Do Bigger Air Conditioning Units Perform Better?

Do Bigger Air Conditioning Units Perform Better?

When it comes to a lot of things, bigger is usually better. After all, who doesn’t want a bigger mattress to lounge on or a bigger shower to rest and relax in? While these are some fairly obvious examples that most people would agree with, when it comes to other things like the appliances that you trust in your home or workplace, bigger isn’t necessarily always better.

Your HVAC system is a finely-tuned set of machinery, and it takes some special knowledge to know what makes it perform best and what can seem like a good idea but ultimately just be more of a strain than anything.

Read on for some more thoughts about HVAC installation and why you should work closely with a professional technician before deciding what size unit you’d like to install in your home.

Risks of units that are too small

Picking an air conditioning unit isn’t just about avoiding one that’s too big—it’s about finding one that’s the right size for your home or office. An air conditioner that’s too small for your space carries with it a few risks. First of all, it will likely never get your house down to the right temperature after the HVAC installation is completed and it’s up and running. It simply won’t have the muscle to bring everything down to a cool and consistent temperature.

Second, it’s going to be brutal on your electrical bills. It will be constantly running as it strains to meet the temperature you’ve set, but it likely will never quite get there, so it will burn through power at a very expensive and inefficient rate. This also means that it will have a shorter lifespan, and HVAC repair could be on the horizon sooner than it should be.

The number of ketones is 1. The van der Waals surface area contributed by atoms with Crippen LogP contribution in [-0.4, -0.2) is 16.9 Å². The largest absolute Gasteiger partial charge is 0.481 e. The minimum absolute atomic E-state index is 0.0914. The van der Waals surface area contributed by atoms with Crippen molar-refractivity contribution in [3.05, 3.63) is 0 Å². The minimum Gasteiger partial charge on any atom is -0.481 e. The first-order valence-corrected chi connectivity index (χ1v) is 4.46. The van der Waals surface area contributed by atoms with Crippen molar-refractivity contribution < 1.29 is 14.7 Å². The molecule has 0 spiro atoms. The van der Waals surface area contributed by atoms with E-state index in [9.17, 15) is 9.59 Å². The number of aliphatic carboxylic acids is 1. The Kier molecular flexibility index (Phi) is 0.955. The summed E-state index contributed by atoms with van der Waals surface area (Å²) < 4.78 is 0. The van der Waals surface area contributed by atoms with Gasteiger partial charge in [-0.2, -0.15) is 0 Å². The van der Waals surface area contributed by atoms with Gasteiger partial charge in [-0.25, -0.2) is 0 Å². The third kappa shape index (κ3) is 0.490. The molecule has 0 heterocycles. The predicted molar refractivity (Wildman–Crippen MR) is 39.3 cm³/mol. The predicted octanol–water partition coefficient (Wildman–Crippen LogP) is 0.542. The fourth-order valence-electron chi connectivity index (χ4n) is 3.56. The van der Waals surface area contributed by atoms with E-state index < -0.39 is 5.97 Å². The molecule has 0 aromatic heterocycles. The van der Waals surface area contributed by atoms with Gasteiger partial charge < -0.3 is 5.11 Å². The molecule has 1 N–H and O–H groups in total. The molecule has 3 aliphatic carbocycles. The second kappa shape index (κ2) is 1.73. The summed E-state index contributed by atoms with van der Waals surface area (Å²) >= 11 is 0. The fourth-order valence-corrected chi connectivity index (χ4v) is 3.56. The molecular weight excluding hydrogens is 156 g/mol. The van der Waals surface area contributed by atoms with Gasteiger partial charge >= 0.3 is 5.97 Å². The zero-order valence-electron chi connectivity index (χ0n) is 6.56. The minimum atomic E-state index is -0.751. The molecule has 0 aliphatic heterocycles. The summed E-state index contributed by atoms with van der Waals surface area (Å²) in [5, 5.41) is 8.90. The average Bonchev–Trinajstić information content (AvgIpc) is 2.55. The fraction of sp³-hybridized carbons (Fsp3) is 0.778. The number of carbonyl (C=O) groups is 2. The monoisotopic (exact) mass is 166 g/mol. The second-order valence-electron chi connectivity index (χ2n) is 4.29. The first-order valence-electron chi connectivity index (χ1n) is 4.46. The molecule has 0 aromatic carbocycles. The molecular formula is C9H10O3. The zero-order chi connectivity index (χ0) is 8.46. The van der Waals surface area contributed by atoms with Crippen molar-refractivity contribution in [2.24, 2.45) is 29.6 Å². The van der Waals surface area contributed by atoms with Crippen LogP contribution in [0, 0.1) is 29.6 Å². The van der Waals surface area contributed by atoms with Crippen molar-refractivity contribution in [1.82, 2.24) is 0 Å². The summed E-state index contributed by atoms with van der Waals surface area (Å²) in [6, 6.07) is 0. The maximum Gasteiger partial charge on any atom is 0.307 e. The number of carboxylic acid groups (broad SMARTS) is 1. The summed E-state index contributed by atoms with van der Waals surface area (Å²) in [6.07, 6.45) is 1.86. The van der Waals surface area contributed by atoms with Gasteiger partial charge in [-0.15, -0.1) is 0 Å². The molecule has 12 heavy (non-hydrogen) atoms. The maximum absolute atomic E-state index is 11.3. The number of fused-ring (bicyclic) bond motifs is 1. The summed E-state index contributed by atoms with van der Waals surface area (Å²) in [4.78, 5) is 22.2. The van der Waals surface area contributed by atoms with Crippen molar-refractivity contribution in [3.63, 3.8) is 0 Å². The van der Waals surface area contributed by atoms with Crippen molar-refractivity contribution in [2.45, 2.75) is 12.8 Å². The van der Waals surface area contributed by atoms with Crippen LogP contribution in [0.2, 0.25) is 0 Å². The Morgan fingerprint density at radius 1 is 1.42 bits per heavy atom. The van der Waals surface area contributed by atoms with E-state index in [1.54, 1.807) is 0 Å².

Risks of units that are too large

On the flipside, our experience in the field of HVAC repair informs us that air conditioners that are too big for a space can be harmful as well. First off, a large unit is not going to cool your home at the consistent rate that an HVAC system should. It will cool it down immediately and then shut off, which means that it’s not fully cycling. This can cause larger electrical bills and also wear out the unit faster.

It can help to understand the detrimental effect of a short cycle length by remembering that HVAC motors use far more power when starting up than when running, so short cycles leave you more susceptible to higher bills and a more frequent need for HVAC repair.

Next a quick cycle like the one described won’t properly dehumidify the home. It might bring temperatures down quickly, but there will still be an uncomfortable level of humidity in the air. Only a normal-length cycle can ensure that this humidity is effectively removed from your home’s breathable air.

Picking an air conditioner that’s the right size for your home can involve some research, but it’s also best to work side by side with HVAC installation professionals. Our team at American Refrigeration Inc has helped people heat and cool their homes for over 25 years, and we want to earn your business next, so call us today.